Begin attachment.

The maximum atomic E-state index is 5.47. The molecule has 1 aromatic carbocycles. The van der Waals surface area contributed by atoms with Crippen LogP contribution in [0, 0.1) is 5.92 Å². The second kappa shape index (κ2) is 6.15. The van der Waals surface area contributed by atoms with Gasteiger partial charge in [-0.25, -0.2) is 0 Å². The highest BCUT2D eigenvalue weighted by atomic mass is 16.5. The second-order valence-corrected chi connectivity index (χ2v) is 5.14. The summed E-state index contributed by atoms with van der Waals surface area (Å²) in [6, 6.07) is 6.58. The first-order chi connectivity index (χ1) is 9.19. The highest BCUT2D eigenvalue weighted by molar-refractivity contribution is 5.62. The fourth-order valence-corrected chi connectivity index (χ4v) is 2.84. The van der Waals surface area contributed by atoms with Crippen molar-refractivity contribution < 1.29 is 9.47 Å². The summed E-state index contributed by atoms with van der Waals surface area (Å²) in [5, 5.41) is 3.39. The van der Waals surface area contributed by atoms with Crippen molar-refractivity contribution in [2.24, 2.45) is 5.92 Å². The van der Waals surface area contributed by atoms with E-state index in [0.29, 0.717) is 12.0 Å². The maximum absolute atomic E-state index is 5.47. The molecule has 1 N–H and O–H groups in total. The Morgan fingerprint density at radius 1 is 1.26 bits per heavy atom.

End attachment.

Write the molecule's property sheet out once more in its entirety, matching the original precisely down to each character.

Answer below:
The maximum atomic E-state index is 5.47. The molecule has 1 aromatic carbocycles. The van der Waals surface area contributed by atoms with Crippen LogP contribution in [0, 0.1) is 5.92 Å². The second kappa shape index (κ2) is 6.15. The van der Waals surface area contributed by atoms with Gasteiger partial charge in [-0.25, -0.2) is 0 Å². The highest BCUT2D eigenvalue weighted by atomic mass is 16.5. The second-order valence-corrected chi connectivity index (χ2v) is 5.14. The summed E-state index contributed by atoms with van der Waals surface area (Å²) in [6, 6.07) is 6.58. The first-order chi connectivity index (χ1) is 9.19. The highest BCUT2D eigenvalue weighted by molar-refractivity contribution is 5.62. The fourth-order valence-corrected chi connectivity index (χ4v) is 2.84. The van der Waals surface area contributed by atoms with Crippen molar-refractivity contribution < 1.29 is 9.47 Å². The summed E-state index contributed by atoms with van der Waals surface area (Å²) in [5, 5.41) is 3.39. The van der Waals surface area contributed by atoms with Crippen molar-refractivity contribution in [2.24, 2.45) is 5.92 Å². The van der Waals surface area contributed by atoms with E-state index in [0.29, 0.717) is 12.0 Å². The maximum absolute atomic E-state index is 5.47. The molecule has 1 N–H and O–H groups in total. The Morgan fingerprint density at radius 1 is 1.26 bits per heavy atom.